I’ve been thinking a lot lately about what the point of patriotism is. It’s a question particularly relevant to both Pakistanis and Americans, because of the particular circumstances of both countries’ founding and the crucial role that abstract ideas and ideals have played in the national self-regard of both societies.

It’s no secret that Pakistan’s historical and geopolitical circumstances have compelled many of its citizens to express their patriotism in terms of fealty to the state and in particular the military establishment. Even – perhaps especially – Pakistan’s perpetually beleaguered liberal faction tends to succumb to the intellectual and moral trap of supporting the state uncritically. Similarly, many American writers who style themselves as liberal and humane have made tortured arguments in favor of (for example) the Bush administration’s disastrous invasion of Iraq in 2003, as well as many other military adventures before and since.

Americans and Pakistanis have more in common than either are comfortable acknowledging. In 2014 – that is, two years pre-Trump – I gave a talk to American university students in which I made this general point. Quoting the great British writer Samuel Johnson, who wrote way back in 1767 that “In a time of war, the nation is always of one mind, eager to hear something good of themselves and ill of the enemy,” I suggested gently that it might behoove us Americans to think critically about ourselves and our country, especially in times of war, and that doing so is consistent with patriotism. “Don’t believe everything you read,” I recommended, “and beware any state that demands your allegiance in the name of patriotism.”

And I cited George Orwell’s timeless 1945 essay “Notes on Nationalism,” in which he drew a crucial distinction between patriotism – love of one’s country, which is a good thing – and nationalism, which is inherently aggressive and a bad thing. “If you’re asked to go to war for your country,” I told the students, “or to support a war, or even to thank and congratulate soldiers and military veterans more readily than others who also serve our society (and even face physical danger) such as teachers and postal carriers, ask yourself whether your patriotism is being manipulated in the service of nationalism.”

I was not surprised that I took some heat for those words at the time, in the Q-and-A session following my talk. But now, some 18 months into the ugly new era launched by the election of Donald Trump as President of the United States, the stakes are stark. And the stark line is being drawn very explicitly by Trump himself. Which is why it’s starkly and urgently important for those of us who oppose Trump and his nationalist definition of patriotism to be equally explicit in response.

The topical context of this, in America now, is the issue of whether players in the National Football League should be compelled to stand respectfully facing the flag, as is customary, when the national anthem is played before games. A player named Colin Kaepernick ignited that controversy in 2016 when he began “taking a knee” (kneeling instead of standing) to highlight police violence against black men, and many other players followed his lead. Kaepernick paid for his stand with the loss of his career, but the movement he launched has burgeoned into a tense nationwide standoff between right-wing nationalists, whipped up and egged on by Trump himself, and – well – the rest of us.

There’s more to this issue than I have word count to do justice to here. But for me – as a free, patriotic American – the point is that the very moment anyone tries to coerce me into overtly expressing my patriotism is precisely the moment I refuse to do exactly that. This is because, if American patriotism actually means anything, a big part of its meaning is about personal freedom. Trump is very purposely and aggressively forcing the issue, most recently (as I write) in his remarks at a cheesy, hurriedly-arranged “celebration of America” at the White House, held in lieu of a cancelled June 5 visit by the Super Bowl champion Philadelphia Eagles football team. It’s debatable whether Trump “disinvited” the team or the team essentially disinvited themselves when most players announced that they would not show up. What’s not debatable is the message Trump sent when he said: “We love our country. We respect our flag. And we always proudly stand for the national anthem. We always will stand for the national anthem.”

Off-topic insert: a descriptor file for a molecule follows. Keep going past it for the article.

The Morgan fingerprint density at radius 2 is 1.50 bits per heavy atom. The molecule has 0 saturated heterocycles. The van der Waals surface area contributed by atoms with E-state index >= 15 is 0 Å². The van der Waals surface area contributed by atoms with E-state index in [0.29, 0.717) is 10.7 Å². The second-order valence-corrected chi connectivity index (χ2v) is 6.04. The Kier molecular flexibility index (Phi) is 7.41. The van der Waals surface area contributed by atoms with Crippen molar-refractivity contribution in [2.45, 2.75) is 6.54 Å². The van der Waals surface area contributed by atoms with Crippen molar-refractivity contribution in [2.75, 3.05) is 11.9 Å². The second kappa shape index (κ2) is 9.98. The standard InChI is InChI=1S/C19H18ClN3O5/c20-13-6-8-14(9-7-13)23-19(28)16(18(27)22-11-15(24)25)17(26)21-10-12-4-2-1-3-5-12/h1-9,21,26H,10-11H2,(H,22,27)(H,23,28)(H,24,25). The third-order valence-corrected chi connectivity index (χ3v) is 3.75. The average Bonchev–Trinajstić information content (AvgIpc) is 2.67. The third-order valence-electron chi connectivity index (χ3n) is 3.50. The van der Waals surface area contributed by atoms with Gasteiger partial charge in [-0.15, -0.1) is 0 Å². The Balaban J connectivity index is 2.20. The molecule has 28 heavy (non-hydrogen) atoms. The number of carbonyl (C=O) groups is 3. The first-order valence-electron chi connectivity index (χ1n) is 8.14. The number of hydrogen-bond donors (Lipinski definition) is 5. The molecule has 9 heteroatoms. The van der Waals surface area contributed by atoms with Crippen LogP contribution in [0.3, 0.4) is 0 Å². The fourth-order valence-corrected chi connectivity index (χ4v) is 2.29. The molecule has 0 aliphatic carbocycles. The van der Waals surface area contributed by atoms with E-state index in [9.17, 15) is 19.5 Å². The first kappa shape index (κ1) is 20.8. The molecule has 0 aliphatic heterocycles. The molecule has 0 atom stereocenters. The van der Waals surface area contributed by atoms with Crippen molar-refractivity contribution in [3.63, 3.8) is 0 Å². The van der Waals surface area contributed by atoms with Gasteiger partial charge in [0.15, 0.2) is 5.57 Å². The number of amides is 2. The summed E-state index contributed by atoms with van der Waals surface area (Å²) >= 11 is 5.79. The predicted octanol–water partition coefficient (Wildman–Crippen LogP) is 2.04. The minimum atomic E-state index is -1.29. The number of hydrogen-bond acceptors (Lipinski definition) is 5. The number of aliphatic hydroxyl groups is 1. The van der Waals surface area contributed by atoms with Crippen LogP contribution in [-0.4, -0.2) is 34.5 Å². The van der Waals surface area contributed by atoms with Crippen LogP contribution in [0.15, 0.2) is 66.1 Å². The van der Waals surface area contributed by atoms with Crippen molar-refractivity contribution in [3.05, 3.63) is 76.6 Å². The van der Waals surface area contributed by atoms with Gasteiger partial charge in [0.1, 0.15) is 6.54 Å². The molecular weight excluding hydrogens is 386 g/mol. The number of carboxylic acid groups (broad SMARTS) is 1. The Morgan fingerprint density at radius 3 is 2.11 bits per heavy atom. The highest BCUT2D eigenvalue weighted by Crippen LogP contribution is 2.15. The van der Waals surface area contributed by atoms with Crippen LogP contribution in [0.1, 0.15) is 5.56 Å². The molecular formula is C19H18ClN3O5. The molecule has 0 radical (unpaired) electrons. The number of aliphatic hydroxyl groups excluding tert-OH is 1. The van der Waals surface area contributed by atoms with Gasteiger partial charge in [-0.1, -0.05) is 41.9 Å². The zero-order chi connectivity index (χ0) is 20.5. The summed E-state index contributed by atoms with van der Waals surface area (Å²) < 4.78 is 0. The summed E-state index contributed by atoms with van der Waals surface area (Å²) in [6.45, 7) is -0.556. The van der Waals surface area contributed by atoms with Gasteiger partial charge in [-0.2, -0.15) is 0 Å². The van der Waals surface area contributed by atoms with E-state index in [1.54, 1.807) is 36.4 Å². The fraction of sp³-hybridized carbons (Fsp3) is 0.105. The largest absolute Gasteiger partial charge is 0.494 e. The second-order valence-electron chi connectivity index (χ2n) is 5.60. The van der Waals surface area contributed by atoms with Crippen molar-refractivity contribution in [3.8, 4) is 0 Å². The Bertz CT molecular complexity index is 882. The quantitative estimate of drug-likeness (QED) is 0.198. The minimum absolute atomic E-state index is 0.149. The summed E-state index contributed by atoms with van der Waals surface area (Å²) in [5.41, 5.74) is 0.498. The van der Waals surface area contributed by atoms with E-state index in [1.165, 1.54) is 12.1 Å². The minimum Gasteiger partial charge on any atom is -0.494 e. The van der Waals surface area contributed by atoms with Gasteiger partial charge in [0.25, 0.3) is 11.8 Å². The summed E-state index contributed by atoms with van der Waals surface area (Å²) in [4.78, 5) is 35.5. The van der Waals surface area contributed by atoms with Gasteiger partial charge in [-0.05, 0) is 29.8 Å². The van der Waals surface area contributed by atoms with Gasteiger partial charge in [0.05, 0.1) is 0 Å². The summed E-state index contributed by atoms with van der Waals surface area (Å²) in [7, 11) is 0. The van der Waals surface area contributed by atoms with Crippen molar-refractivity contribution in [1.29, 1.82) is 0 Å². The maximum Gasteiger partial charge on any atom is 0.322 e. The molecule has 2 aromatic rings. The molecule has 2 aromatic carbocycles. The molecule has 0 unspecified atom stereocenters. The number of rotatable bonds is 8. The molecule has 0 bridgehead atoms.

A citizen attending the ceremony told The Guardian: “I agree with the president 100 percent. It’s simply a matter of pride and respect. Our flag and anthem are sacrosanct and not a matter of debate in my view.”

Ostensibly – and even actually, to a large extent – the “taking a knee” issue is one that will need to be resolved between football players themselves and the owners of the 32 teams in the NFL, which are (very lucrative) private businesses. But this is exactly where Trump’s rhetoric raises the stakes for everyone in America. What does he mean by the word “we,” for example, when he says “We always proudly stand for the national anthem”? Trump’s style has always been the style of a bully, and his rhetoric as president is the rhetoric of a dictator.

I enjoy following the Seattle Mariners baseball team, and one thing I like about baseball is that a ballgame is a refuge from politics and public life (or used to be, and should be). For three or four hours, all that matters is what happens on the beautiful grass field inside the stadium. But at a game a few weeks ago, a concession stand operator took it upon herself to scold me into removing my hat during the anthem. I declined to do so, because the anthem has become politicized. My position is that if you tell me I have to do it, I won’t do it. No flag or anthem is sacrosanct, and yes, it is a matter of debate. •